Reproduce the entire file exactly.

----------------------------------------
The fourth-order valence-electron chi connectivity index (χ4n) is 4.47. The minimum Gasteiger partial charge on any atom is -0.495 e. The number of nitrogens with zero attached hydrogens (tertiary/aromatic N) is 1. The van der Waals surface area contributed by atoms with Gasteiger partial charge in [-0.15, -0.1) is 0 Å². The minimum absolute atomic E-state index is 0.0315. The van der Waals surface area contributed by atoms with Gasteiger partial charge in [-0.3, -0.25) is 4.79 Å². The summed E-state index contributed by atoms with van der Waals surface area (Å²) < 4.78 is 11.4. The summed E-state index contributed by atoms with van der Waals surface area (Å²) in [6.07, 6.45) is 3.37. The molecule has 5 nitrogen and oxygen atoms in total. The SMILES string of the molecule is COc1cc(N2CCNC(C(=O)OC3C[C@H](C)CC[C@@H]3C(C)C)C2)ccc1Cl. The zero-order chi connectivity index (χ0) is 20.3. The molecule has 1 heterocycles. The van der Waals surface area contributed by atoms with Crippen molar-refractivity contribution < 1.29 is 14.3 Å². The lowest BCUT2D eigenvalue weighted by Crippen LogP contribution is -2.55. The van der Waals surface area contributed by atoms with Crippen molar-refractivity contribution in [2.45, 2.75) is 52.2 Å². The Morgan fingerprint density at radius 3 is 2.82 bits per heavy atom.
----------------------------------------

The fourth-order valence-electron chi connectivity index (χ4n) is 4.47. The minimum Gasteiger partial charge on any atom is -0.495 e. The number of nitrogens with zero attached hydrogens (tertiary/aromatic N) is 1. The van der Waals surface area contributed by atoms with Gasteiger partial charge in [-0.15, -0.1) is 0 Å². The minimum absolute atomic E-state index is 0.0315. The van der Waals surface area contributed by atoms with Gasteiger partial charge in [-0.3, -0.25) is 4.79 Å². The summed E-state index contributed by atoms with van der Waals surface area (Å²) < 4.78 is 11.4. The summed E-state index contributed by atoms with van der Waals surface area (Å²) in [6.07, 6.45) is 3.37. The molecule has 5 nitrogen and oxygen atoms in total. The SMILES string of the molecule is COc1cc(N2CCNC(C(=O)OC3C[C@H](C)CC[C@@H]3C(C)C)C2)ccc1Cl. The zero-order chi connectivity index (χ0) is 20.3. The molecule has 1 heterocycles. The van der Waals surface area contributed by atoms with Crippen molar-refractivity contribution < 1.29 is 14.3 Å². The lowest BCUT2D eigenvalue weighted by Crippen LogP contribution is -2.55. The van der Waals surface area contributed by atoms with Crippen molar-refractivity contribution in [2.45, 2.75) is 52.2 Å². The Morgan fingerprint density at radius 3 is 2.82 bits per heavy atom.